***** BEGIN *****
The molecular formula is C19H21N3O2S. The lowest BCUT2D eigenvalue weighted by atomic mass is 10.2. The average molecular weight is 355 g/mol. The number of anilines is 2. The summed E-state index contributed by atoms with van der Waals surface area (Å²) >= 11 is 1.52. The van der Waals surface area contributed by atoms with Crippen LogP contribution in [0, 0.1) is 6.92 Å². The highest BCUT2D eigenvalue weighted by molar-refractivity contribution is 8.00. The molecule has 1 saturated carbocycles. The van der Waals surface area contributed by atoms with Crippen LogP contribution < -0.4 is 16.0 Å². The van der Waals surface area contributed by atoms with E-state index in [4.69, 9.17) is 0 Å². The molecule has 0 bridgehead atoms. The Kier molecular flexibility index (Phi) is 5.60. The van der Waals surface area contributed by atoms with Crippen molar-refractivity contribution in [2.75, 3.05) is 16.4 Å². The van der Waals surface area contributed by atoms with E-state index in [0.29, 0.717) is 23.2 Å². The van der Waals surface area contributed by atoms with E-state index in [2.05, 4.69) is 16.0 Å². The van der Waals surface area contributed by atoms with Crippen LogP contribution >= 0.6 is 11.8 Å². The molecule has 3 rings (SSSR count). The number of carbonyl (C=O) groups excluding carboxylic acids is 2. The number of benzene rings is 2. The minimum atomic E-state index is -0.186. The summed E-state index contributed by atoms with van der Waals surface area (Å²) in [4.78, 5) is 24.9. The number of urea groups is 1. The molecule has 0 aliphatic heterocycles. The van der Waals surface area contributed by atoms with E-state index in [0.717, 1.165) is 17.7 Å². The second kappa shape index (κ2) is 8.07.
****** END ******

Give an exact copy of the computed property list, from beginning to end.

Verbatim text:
The molecular formula is C19H21N3O2S. The lowest BCUT2D eigenvalue weighted by atomic mass is 10.2. The average molecular weight is 355 g/mol. The number of anilines is 2. The summed E-state index contributed by atoms with van der Waals surface area (Å²) >= 11 is 1.52. The van der Waals surface area contributed by atoms with Crippen LogP contribution in [0, 0.1) is 6.92 Å². The highest BCUT2D eigenvalue weighted by molar-refractivity contribution is 8.00. The molecule has 1 saturated carbocycles. The van der Waals surface area contributed by atoms with Crippen LogP contribution < -0.4 is 16.0 Å². The van der Waals surface area contributed by atoms with E-state index in [4.69, 9.17) is 0 Å². The molecule has 0 bridgehead atoms. The Kier molecular flexibility index (Phi) is 5.60. The van der Waals surface area contributed by atoms with Crippen molar-refractivity contribution in [2.75, 3.05) is 16.4 Å². The van der Waals surface area contributed by atoms with E-state index in [0.29, 0.717) is 23.2 Å². The van der Waals surface area contributed by atoms with E-state index in [2.05, 4.69) is 16.0 Å². The van der Waals surface area contributed by atoms with Crippen LogP contribution >= 0.6 is 11.8 Å². The molecule has 3 rings (SSSR count). The number of carbonyl (C=O) groups excluding carboxylic acids is 2. The number of benzene rings is 2. The minimum atomic E-state index is -0.186. The summed E-state index contributed by atoms with van der Waals surface area (Å²) in [4.78, 5) is 24.9. The number of urea groups is 1. The molecule has 0 aliphatic heterocycles. The van der Waals surface area contributed by atoms with E-state index in [0.717, 1.165) is 17.7 Å². The second kappa shape index (κ2) is 8.07.